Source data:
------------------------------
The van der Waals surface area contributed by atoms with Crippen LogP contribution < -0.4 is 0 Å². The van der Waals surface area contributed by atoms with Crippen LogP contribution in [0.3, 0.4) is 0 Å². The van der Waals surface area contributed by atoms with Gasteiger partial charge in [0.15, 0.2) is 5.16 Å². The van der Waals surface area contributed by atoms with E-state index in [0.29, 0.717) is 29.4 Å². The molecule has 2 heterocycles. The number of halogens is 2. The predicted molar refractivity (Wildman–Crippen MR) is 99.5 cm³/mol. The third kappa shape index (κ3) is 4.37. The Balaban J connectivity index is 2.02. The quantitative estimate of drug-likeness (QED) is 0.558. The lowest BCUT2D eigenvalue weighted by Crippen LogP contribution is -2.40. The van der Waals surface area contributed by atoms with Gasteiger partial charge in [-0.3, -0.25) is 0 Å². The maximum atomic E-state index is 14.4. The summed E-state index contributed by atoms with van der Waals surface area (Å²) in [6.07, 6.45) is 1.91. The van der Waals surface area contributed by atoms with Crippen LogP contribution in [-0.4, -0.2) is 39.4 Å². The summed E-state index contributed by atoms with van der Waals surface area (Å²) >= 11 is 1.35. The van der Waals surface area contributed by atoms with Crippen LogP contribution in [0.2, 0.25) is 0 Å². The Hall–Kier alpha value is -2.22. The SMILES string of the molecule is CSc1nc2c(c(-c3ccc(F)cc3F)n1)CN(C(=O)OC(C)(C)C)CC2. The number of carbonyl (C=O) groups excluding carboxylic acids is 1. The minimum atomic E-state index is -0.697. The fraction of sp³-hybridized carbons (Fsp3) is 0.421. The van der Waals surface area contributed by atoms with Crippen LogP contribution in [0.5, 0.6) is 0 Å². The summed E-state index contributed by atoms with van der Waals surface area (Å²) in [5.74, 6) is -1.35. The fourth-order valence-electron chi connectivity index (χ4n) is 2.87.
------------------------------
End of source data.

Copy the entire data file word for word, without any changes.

The van der Waals surface area contributed by atoms with Crippen LogP contribution < -0.4 is 0 Å². The van der Waals surface area contributed by atoms with Crippen LogP contribution in [0.3, 0.4) is 0 Å². The van der Waals surface area contributed by atoms with Gasteiger partial charge in [0.15, 0.2) is 5.16 Å². The van der Waals surface area contributed by atoms with E-state index in [0.29, 0.717) is 29.4 Å². The molecule has 2 heterocycles. The number of halogens is 2. The predicted molar refractivity (Wildman–Crippen MR) is 99.5 cm³/mol. The third kappa shape index (κ3) is 4.37. The Balaban J connectivity index is 2.02. The quantitative estimate of drug-likeness (QED) is 0.558. The lowest BCUT2D eigenvalue weighted by Crippen LogP contribution is -2.40. The van der Waals surface area contributed by atoms with Gasteiger partial charge in [-0.3, -0.25) is 0 Å². The maximum atomic E-state index is 14.4. The summed E-state index contributed by atoms with van der Waals surface area (Å²) in [6.07, 6.45) is 1.91. The van der Waals surface area contributed by atoms with Crippen LogP contribution in [-0.4, -0.2) is 39.4 Å². The summed E-state index contributed by atoms with van der Waals surface area (Å²) >= 11 is 1.35. The van der Waals surface area contributed by atoms with Crippen LogP contribution in [0.2, 0.25) is 0 Å². The Hall–Kier alpha value is -2.22. The SMILES string of the molecule is CSc1nc2c(c(-c3ccc(F)cc3F)n1)CN(C(=O)OC(C)(C)C)CC2. The number of carbonyl (C=O) groups excluding carboxylic acids is 1. The minimum atomic E-state index is -0.697. The fraction of sp³-hybridized carbons (Fsp3) is 0.421. The van der Waals surface area contributed by atoms with Crippen LogP contribution in [0.5, 0.6) is 0 Å². The summed E-state index contributed by atoms with van der Waals surface area (Å²) in [5.74, 6) is -1.35. The fourth-order valence-electron chi connectivity index (χ4n) is 2.87.